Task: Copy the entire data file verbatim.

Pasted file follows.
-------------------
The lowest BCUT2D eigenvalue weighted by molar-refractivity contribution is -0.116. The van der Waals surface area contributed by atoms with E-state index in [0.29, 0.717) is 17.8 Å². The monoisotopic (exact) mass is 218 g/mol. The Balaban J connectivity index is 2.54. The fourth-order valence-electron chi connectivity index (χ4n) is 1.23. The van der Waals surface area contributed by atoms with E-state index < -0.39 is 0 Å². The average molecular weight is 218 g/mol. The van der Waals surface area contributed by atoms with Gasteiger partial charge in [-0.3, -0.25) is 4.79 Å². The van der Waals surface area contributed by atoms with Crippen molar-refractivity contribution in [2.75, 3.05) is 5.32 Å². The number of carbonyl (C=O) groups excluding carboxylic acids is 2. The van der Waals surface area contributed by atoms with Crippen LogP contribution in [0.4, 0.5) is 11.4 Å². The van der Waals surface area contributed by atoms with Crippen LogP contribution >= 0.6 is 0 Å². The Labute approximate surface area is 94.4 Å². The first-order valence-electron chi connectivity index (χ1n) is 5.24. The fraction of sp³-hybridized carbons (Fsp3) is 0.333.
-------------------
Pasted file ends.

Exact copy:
The lowest BCUT2D eigenvalue weighted by molar-refractivity contribution is -0.116. The van der Waals surface area contributed by atoms with E-state index in [0.29, 0.717) is 17.8 Å². The monoisotopic (exact) mass is 218 g/mol. The Balaban J connectivity index is 2.54. The fourth-order valence-electron chi connectivity index (χ4n) is 1.23. The van der Waals surface area contributed by atoms with E-state index < -0.39 is 0 Å². The average molecular weight is 218 g/mol. The van der Waals surface area contributed by atoms with Gasteiger partial charge in [-0.3, -0.25) is 4.79 Å². The van der Waals surface area contributed by atoms with Crippen molar-refractivity contribution in [2.75, 3.05) is 5.32 Å². The number of carbonyl (C=O) groups excluding carboxylic acids is 2. The van der Waals surface area contributed by atoms with Crippen LogP contribution in [0.4, 0.5) is 11.4 Å². The van der Waals surface area contributed by atoms with Crippen LogP contribution >= 0.6 is 0 Å². The Labute approximate surface area is 94.4 Å². The first-order valence-electron chi connectivity index (χ1n) is 5.24. The fraction of sp³-hybridized carbons (Fsp3) is 0.333.